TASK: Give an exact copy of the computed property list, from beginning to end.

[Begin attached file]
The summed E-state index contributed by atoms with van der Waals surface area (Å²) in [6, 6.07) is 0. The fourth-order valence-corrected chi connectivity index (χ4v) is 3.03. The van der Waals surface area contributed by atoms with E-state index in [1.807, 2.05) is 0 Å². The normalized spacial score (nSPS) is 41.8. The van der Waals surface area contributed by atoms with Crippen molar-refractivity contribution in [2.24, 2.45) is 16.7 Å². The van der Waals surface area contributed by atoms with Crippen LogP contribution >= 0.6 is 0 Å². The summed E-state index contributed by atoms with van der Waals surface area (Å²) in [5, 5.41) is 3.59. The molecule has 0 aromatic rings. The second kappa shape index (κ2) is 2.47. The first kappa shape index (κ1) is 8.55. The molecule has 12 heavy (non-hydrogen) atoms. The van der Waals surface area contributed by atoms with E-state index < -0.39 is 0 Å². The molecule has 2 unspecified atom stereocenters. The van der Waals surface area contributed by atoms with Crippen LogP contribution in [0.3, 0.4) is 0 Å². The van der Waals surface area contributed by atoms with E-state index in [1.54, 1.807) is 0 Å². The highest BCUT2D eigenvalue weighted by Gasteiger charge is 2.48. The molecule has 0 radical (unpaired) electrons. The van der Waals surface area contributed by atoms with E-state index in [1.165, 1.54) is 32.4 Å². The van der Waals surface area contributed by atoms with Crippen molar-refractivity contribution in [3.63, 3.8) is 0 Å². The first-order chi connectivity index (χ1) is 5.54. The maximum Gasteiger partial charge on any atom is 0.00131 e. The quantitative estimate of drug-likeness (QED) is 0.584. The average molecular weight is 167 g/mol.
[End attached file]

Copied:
The summed E-state index contributed by atoms with van der Waals surface area (Å²) in [6, 6.07) is 0. The fourth-order valence-corrected chi connectivity index (χ4v) is 3.03. The van der Waals surface area contributed by atoms with E-state index in [1.807, 2.05) is 0 Å². The normalized spacial score (nSPS) is 41.8. The van der Waals surface area contributed by atoms with Crippen molar-refractivity contribution in [2.24, 2.45) is 16.7 Å². The van der Waals surface area contributed by atoms with Crippen LogP contribution >= 0.6 is 0 Å². The summed E-state index contributed by atoms with van der Waals surface area (Å²) in [5, 5.41) is 3.59. The molecule has 0 aromatic rings. The second kappa shape index (κ2) is 2.47. The first kappa shape index (κ1) is 8.55. The molecule has 12 heavy (non-hydrogen) atoms. The van der Waals surface area contributed by atoms with E-state index < -0.39 is 0 Å². The molecule has 2 unspecified atom stereocenters. The van der Waals surface area contributed by atoms with Crippen LogP contribution in [0.3, 0.4) is 0 Å². The van der Waals surface area contributed by atoms with E-state index in [1.54, 1.807) is 0 Å². The highest BCUT2D eigenvalue weighted by Gasteiger charge is 2.48. The molecule has 0 radical (unpaired) electrons. The van der Waals surface area contributed by atoms with E-state index in [1.165, 1.54) is 32.4 Å². The van der Waals surface area contributed by atoms with Crippen molar-refractivity contribution in [3.63, 3.8) is 0 Å². The first-order chi connectivity index (χ1) is 5.54. The maximum Gasteiger partial charge on any atom is 0.00131 e. The quantitative estimate of drug-likeness (QED) is 0.584. The average molecular weight is 167 g/mol.